“The Paris Agreement sets a goal to limit warming to no more than 2°C, with the aim to limit warming to no more than 1.5°C,” the organization states. “However, full implementation of the current pledges, as of April 20, 2016, would result in expected warming by 2100 of 3.5°C/6.3°F. Deeper, earlier emissions cuts are needed to limit warming to no more than 2°C. The Paris Agreement provides a mechanism for the nations of the world to increase their commitments and submit stronger pledges by 2020,” and the analysis underscores the need for them to do just that.
In its current Paris commitment, the European Union promises to reduce greenhouse gas (GHG) emissions 40% below 1990 levels by 2030. Climate Interactive concludes the EU would have to hit 47% by 2030 to be consistent with a 2.0°C, or 62% to align with a 1.5°C goal.
The United States is currently promising a 26% reduction from 2005 levels by 2025. That would have to shift to 45% in a 2°C scenario, or 60% to hit 1.5°C.
Other developed countries, now promising a collective reduction of only 2% below 2005 levels by 2030, would have to increase their ambition to 45% for a 2°C result, or to 60% for 1.5°C.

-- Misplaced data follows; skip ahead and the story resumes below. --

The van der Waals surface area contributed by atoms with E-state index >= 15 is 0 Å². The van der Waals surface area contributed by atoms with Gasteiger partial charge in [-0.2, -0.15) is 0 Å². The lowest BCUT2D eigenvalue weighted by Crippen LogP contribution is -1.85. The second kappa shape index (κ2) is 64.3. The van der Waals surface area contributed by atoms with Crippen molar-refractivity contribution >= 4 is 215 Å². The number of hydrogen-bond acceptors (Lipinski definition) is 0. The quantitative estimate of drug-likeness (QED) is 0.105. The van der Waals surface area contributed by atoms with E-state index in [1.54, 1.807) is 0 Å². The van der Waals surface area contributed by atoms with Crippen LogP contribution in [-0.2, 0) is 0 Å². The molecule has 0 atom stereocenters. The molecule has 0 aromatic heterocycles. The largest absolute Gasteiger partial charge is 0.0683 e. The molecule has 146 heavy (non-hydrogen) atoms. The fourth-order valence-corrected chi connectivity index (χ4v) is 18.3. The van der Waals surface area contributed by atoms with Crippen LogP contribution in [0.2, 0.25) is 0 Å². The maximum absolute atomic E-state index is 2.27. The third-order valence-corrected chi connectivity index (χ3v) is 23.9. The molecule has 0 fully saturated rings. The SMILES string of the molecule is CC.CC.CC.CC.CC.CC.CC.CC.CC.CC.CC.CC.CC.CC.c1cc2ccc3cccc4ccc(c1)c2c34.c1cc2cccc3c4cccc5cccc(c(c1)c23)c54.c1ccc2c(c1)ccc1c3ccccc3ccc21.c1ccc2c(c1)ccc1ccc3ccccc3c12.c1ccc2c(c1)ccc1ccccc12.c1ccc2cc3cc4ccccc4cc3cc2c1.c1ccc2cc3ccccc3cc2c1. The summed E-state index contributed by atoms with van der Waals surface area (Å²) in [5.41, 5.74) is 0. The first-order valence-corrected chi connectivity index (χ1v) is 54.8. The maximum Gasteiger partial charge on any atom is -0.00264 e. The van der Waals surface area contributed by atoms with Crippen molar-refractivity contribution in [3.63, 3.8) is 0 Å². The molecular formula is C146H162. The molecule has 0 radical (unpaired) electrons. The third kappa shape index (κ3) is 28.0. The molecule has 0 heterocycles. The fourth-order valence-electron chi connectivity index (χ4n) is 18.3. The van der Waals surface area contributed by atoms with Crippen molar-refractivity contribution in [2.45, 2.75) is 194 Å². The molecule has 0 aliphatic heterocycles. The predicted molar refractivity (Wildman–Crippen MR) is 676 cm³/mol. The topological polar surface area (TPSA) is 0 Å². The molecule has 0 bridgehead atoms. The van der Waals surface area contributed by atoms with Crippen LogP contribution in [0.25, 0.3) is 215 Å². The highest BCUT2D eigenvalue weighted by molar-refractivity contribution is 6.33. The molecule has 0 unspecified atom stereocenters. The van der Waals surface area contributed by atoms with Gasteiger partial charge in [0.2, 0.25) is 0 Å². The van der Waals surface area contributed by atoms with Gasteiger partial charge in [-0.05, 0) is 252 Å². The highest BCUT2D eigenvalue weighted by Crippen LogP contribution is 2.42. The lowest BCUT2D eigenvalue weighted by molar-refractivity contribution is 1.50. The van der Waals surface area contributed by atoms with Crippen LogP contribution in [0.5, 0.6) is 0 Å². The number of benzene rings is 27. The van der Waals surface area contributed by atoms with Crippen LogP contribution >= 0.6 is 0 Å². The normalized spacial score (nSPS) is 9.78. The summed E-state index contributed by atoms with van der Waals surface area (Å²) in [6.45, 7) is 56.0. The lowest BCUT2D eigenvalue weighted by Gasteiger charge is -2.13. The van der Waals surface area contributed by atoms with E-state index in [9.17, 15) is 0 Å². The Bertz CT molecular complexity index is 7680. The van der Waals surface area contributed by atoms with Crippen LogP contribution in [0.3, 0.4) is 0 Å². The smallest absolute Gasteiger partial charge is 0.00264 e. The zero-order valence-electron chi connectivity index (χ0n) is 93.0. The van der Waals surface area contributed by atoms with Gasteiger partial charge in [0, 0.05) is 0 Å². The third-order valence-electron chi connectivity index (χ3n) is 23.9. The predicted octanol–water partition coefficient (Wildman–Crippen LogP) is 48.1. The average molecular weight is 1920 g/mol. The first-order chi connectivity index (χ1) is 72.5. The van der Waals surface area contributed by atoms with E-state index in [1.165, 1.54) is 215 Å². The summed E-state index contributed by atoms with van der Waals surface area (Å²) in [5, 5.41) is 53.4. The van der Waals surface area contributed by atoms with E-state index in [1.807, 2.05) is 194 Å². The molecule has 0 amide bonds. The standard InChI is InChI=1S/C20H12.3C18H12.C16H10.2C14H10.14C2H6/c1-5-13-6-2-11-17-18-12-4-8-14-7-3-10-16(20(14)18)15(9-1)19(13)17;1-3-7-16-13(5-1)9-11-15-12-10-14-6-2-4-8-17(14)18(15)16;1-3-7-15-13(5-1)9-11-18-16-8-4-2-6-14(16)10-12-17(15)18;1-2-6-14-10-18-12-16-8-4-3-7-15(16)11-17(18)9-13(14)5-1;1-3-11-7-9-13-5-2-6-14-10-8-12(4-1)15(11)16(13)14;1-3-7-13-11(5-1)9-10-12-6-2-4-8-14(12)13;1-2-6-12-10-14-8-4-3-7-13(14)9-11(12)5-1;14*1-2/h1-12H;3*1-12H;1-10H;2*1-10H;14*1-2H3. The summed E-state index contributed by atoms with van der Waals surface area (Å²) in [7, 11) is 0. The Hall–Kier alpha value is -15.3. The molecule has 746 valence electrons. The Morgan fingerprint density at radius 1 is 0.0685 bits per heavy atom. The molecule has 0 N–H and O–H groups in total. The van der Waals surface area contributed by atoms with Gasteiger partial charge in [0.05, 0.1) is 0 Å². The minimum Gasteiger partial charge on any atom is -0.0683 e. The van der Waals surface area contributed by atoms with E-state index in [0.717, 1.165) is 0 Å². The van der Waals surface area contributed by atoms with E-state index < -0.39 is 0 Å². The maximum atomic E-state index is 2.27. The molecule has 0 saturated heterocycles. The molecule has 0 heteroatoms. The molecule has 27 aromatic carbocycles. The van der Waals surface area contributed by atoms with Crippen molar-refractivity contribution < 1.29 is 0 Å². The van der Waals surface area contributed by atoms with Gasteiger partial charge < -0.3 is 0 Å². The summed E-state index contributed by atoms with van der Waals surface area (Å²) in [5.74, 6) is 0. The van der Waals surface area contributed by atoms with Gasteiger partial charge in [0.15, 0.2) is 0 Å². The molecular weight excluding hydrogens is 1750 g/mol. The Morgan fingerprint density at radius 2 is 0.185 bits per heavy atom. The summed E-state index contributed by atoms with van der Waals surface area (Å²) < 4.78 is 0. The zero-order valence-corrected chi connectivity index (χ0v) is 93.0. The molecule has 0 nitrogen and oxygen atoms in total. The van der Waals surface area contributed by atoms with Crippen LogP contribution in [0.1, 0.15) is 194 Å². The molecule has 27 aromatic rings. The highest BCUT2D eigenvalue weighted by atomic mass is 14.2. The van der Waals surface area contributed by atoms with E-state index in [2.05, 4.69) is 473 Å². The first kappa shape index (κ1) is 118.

China would have to peak its emissions by 2025, rather than 2030, with energy intensity 60% below its 2005 level. Other developing countries would have to peak their emissions by 2027 to achieve a 2.0°C result, or 2025 for 1.5°C.
“If countries strengthen their current nationally determined contributions (NDCs) so global emissions peak by 2020 and then decline, the emissions cuts required to limit warming to no more than 2°C become much easier,” the analysts state.
“With each year that countries wait to strengthen their current pledges, the rate at which emissions must decline gets steeper and steeper. If countries only fulfill their current Paris pledges by 2030, our energy infrastructure, agriculture practices, and consumption habits will need to change prohibitively fast after 2030, lowering the chances of achieving the Paris agreement goal.”